Berta is buried outside of La Esperanza proper, in a cemetery adjacent to a small Catholic church and within sight of the forested hills that she loved so much. Marleny, who, with her father Ramon, led us there, tidied the offerings on Berta's grave, discarded dead flowers, and wiped dust from the concrete surface with her scarf.
She also wept openly and spoke passionately. I didn't understand every word she said, but I didn't need to. She was demonstrating her great love for Berta, the cause they struggled for, and the Lenca people.
Ramon then spoke, more quietly though no less passionately, about the need to protect the earth, our mother. He called out the corporate and government thugs who were behind Berta's assassination.
We stood in silence for a very long time, each of us communing with Berta in our own way. Esteban had brought meal ground from his corn crop; he spread a small circle of it on the grave covering. Two indigenous members of our delegation knelt and prayed with tobacco, their sacred medicine, and one sang, calling on the ancestors to be with us.
It was quiet, peaceful and profound.
From the cemetery we drove back into town, past the plaza, then climbed up a steep hill reached by a massive flight of stairs carved into bedrock. Open before us was a panoramic view of La Esperanza, hedged around by forests and mountains. Again we paused for an extended period, a bit less somber now. In the distance, dogs barked and roosters crowed. This was the land that Berta loved, I thought, and I could see why that would be so.
Marleny led us onward, this time to a park-like area of the town where, for more than 100 years, people have come to bathe in water that gushes from a pipe set deep into the hillside. The four women of the delegation followed Marleny to the women's facility, a spacious, unroofed chamber built of native stone.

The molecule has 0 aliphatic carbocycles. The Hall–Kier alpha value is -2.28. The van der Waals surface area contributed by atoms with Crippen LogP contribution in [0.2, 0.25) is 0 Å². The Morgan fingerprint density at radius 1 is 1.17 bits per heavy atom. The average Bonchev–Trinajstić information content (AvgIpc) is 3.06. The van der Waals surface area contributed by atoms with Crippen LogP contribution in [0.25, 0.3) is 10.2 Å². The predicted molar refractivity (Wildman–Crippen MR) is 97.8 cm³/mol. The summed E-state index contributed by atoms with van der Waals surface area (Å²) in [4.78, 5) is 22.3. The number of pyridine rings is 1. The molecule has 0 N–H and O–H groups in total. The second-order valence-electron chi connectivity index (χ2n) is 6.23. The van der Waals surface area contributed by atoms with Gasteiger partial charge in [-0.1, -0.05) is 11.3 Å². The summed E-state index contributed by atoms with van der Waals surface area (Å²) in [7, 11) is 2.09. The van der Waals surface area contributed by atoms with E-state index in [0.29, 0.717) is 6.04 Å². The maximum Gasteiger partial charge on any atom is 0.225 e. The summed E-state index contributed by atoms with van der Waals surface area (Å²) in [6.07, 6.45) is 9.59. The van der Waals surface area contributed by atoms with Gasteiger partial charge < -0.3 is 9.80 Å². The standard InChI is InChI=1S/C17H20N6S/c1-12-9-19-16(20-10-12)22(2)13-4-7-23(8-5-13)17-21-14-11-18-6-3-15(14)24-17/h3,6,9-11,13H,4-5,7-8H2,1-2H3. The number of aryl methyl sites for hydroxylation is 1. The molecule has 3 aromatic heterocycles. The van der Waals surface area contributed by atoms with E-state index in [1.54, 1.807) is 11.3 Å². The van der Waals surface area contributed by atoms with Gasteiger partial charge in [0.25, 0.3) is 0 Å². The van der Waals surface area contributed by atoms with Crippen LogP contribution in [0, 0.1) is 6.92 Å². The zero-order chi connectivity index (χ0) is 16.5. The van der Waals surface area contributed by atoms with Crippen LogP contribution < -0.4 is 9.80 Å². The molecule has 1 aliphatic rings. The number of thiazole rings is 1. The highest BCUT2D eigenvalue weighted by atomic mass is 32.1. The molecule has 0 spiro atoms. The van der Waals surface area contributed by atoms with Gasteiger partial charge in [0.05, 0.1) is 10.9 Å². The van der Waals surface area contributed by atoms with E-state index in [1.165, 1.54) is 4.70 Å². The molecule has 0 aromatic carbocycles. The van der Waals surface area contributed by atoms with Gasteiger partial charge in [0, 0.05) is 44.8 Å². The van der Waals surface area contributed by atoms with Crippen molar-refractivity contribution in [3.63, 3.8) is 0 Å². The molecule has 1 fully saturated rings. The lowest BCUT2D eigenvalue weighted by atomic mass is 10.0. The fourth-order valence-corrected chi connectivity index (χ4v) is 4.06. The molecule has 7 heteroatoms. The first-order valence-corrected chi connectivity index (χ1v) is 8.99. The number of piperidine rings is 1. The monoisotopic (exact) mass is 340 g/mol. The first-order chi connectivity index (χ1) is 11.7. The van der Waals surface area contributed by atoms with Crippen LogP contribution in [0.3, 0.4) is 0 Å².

Taking the scarf with which she had wiped Berta's grave, she thrust it under the flowing water, speaking of how the water, which is forever, would wash away the pain, death, evil of Berta's murder. She had us all hold the scarf as water poured down before us and pronounced us linked together forever.
In contrast to her mood at the cemetery, Marleny spoke joyously, her eyes bright, weeping and grief behind her-for now.
Then we threw off our clothes and one-by-one, stood under the flood of cold, cold water, welcoming its cleansing. When I felt finished, I dried off and rested on one of the stone benches built into the walls, taking deep pleasure in being au natural in the natural world. Equally pleasurable was watching Marleny relish an extended frolic in the water.
Looking back on the day's journey from grief to joy, I saw how ceremony and community could sustain hard journeys. It was a privileged glimpse into another way of being in the world.
[Postings from the daily diary of the Agricultural Missions, Inc. delegation to Honduras.
We go to show our solidarity with the Lenca people, the Council of Indigenous and Popular Organizations of Honduras (COPINH), and the family of Berta Cáceres, a Lenca woman and cofounder of COPINH who was assassinated March XX, 2016.
Agricultural Missions, Inc., is an ecumenical NGO founded in 1930 to:
* support rural peoples in their struggles to achieve justice
* better lives and communities, and
* to engage its North American constituency and general public on issues of importance to the rural peoples in the United States and other countries.